When buying a trolling boat battery you need to make sure you are getting the best value for money, and a battery that is going to last you long enough. Running out of juice before you are finished fishing is shall we say, less than ideal. But what makes a good trolling boat battery? This article answers that in detail and much more:
Dual-purpose or deep cycle:
When picking a battery you need one capable of lasting the entire time you are out there. You cant use your boat starter battery, you will need a separate one just for the trolling motor. The reason dual purpose or deep cycle batteries are so ideal is that they are constantly slowly releasing energy over time, giving you long very periods of small amounts of power. If you were to use your boat’s normal starter battery, you could potentially blow your trolling motor by hitting it with a large amount of power all at once. A normal starter battery is designed to give a huge surge of power at once to start the engine, not maintain a steady stream, which is not what you are looking for.
Amperage per hour:
The higher your amperage per hour, the longer the battery will last before you need to swap it out. That means you can get away with buying, and bringing with you, fewer batteries. If you get the best amperage per hour you can, you may only need to bring one or two batteries, not 3. The optimal amperage per hour is approximately 125. One battery is normally enough if you are always running at low amperage. However, if you keep switching between high and low amperage though you will need two. One battery with an amperage of 125 could last all day if you run it on a low amperage, conversely, it could only last 2-3 hours if you keep switching to high.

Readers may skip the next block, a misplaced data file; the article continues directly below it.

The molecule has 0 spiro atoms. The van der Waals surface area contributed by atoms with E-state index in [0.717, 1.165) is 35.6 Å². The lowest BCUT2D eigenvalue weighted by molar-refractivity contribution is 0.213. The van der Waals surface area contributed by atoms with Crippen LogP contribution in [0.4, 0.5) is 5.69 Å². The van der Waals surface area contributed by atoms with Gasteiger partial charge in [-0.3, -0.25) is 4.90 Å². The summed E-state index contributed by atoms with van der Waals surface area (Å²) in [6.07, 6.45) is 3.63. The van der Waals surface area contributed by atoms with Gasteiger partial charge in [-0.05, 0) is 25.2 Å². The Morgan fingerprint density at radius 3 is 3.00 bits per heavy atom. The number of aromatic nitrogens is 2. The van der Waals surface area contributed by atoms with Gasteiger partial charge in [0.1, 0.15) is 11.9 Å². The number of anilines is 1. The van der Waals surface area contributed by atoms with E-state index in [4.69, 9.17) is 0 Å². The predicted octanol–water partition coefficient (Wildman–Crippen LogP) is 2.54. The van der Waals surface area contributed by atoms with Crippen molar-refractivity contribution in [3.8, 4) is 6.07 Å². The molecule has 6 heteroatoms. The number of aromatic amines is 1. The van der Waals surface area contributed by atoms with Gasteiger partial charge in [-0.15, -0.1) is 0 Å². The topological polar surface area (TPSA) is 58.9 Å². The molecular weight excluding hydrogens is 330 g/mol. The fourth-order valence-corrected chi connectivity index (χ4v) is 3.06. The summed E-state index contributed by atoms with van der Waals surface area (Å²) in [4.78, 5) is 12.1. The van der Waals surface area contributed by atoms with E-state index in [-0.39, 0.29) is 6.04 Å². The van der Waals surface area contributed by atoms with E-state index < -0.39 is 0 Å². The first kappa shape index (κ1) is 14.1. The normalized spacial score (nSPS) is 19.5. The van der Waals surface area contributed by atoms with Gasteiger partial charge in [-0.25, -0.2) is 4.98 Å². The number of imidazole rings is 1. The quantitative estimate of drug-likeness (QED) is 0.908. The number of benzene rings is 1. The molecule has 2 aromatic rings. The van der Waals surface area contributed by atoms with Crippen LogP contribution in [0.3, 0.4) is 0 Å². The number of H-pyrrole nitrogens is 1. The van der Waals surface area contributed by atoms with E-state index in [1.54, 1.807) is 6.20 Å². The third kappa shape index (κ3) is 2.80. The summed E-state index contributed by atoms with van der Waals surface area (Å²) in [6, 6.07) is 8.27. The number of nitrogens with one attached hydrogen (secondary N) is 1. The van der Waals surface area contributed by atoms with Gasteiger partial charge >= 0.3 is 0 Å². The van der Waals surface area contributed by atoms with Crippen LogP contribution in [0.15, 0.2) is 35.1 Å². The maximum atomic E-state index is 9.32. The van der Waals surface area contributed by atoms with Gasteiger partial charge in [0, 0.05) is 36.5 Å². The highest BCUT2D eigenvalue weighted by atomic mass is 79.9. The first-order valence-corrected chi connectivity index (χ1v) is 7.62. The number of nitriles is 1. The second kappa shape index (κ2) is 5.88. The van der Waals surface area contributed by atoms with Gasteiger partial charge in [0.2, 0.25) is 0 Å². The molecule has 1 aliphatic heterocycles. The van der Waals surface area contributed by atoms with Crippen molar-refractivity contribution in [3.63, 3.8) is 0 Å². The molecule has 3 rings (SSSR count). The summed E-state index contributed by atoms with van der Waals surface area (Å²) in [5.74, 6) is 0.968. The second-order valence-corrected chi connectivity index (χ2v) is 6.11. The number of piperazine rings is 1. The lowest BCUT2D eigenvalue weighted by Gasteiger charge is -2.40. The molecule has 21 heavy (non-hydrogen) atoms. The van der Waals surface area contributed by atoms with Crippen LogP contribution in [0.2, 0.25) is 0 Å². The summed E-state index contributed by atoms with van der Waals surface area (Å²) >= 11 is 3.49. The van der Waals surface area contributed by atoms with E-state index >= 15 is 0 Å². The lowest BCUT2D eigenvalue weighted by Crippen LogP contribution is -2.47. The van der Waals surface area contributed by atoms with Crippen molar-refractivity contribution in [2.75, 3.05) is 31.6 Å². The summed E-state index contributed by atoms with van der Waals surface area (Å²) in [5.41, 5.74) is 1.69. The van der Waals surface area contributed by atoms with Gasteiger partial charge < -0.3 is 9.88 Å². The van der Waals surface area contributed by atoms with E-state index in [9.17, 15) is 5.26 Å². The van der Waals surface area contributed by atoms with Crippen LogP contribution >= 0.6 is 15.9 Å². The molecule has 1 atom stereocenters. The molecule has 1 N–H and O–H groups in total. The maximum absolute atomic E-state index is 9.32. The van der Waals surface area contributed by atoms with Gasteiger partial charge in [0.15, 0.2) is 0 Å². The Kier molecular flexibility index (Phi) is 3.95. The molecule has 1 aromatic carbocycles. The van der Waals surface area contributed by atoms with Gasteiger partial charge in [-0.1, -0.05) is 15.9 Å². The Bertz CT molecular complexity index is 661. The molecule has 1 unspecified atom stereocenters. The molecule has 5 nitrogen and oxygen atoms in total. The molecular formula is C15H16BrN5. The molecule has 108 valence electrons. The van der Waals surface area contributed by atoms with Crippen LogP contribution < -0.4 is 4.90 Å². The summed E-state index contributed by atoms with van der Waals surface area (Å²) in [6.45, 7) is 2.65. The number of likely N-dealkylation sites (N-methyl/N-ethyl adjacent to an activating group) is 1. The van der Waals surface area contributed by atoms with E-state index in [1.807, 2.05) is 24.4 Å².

Your batteries need to match your motor:
This might seem obvious, but you need to buy batteries that suit your motor. If you are using a 36v trolling motor, you might need to buy 3 12v trolling batteries. This is something to keep in mind. Not all motor/battery combinations will work together. Additionally, you shouldn’t be mixing brands of batteries, old batteries with new ones, or leaving one dead one in with 2 new ones. It might run for a while, but it could suddenly die with no warning.
Modern is always better:
Modern is always better is not a rule that applies to everything in life, but it always applies to batteries. There is no use getting sentimental about old brands, always try to use the latest and greatest batteries available. Newer batteries are better insulated and no longer require any real maintenance. They may cost more, but they are far superior.
Hopefully, this article has given you some insight into what you should keep in mind when purchasing new trolling batteries. If you stick to guidelines this article laid out you should do just fine.